The building of the church began during the winter of 1927/28 with the generosity of Sir James Knott, a wealthy ship merchant. The church was built in memory of two of Sir James’ sons Henry (Basil) and James who were killed in the First World War.
The church was designed by Edward Eric Lofting, Assistant Surveyor to the fabric of Westminster Abbey, who had been a pupil and assistant of Temple Lushington Moore (one of the leading church architects of late Victorian and Edwardian England). It is thought of as amongst the great churches of the Arts and Crafts movement and is recognised as a masterpiece.
The church took over three years to build, partly because the foundations were laid so thoroughly that it took one year for any sign of building appeared over the barricades but it was finally ready for consecration by June 1931. The church is grade II listed and said to be built with stone from Dobson’s 1830 Newcastle prison, in Carliol Square, demolished at that time. It is faced however with stone quarried from nearby Kenton. For further information see the guides available in the church or read a short guide here (1.24MB). The guide books published by Newcastle Community Heritage for the Church are also available in the Church and are for Adults (750kB) and Children (2 pages (341kB) / 4 pages (560kB)).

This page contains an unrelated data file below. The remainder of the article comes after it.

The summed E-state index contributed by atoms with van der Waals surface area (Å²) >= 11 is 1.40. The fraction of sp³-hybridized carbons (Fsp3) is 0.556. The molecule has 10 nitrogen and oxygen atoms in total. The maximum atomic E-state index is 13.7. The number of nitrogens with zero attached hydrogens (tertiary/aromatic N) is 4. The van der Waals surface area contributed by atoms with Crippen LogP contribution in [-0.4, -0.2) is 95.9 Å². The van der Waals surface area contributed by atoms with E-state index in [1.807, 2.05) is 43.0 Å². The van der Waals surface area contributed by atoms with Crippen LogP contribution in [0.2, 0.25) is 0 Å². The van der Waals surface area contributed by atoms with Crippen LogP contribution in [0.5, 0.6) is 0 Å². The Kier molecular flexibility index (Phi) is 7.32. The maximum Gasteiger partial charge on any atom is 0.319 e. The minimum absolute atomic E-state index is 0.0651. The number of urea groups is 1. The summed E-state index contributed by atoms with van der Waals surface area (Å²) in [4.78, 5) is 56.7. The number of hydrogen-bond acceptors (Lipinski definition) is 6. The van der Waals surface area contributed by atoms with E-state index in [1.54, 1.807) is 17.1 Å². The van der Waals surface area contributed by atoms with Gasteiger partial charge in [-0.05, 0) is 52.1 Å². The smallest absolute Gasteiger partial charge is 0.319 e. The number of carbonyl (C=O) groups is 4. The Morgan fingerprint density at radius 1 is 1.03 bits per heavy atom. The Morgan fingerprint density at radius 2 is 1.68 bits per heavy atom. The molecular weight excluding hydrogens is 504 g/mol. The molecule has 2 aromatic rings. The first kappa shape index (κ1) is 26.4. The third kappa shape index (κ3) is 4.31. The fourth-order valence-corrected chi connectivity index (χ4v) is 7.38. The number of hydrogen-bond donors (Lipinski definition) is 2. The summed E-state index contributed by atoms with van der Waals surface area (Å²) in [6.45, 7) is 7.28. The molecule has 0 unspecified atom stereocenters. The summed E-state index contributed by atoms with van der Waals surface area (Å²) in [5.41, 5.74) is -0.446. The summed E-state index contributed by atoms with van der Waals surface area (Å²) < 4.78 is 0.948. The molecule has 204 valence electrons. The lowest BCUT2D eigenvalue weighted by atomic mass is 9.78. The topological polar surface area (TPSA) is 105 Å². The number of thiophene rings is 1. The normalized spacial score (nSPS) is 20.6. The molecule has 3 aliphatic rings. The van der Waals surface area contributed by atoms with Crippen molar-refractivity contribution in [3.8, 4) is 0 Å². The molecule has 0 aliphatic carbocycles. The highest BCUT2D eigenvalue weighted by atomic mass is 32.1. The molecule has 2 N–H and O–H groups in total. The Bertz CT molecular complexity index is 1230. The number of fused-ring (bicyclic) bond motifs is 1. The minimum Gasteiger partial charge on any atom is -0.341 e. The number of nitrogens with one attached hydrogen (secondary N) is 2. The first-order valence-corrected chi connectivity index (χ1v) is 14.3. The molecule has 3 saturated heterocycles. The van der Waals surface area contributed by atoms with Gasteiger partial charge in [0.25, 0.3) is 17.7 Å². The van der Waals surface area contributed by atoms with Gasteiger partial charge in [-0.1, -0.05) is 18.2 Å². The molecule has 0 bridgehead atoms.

As part of the 75th Anniversary of St James and St Basil’s in 2006, the memories of a generation who had been very young as the church was built and who had grown up within it’s shadow have been recorded. Many of those who have recalled events and people for us are now in their 70’s and 80’s and to read their tales is an insight into local history. Please read more about the interesting history of St. James’ and St. Basil’s church and Fenham in the books available in the church, and in this book of memories (1.71MB) published by Newcastle Community Heritage.
We have made some historical documents available for you to browse. Please visit the Historical Documents page to view them.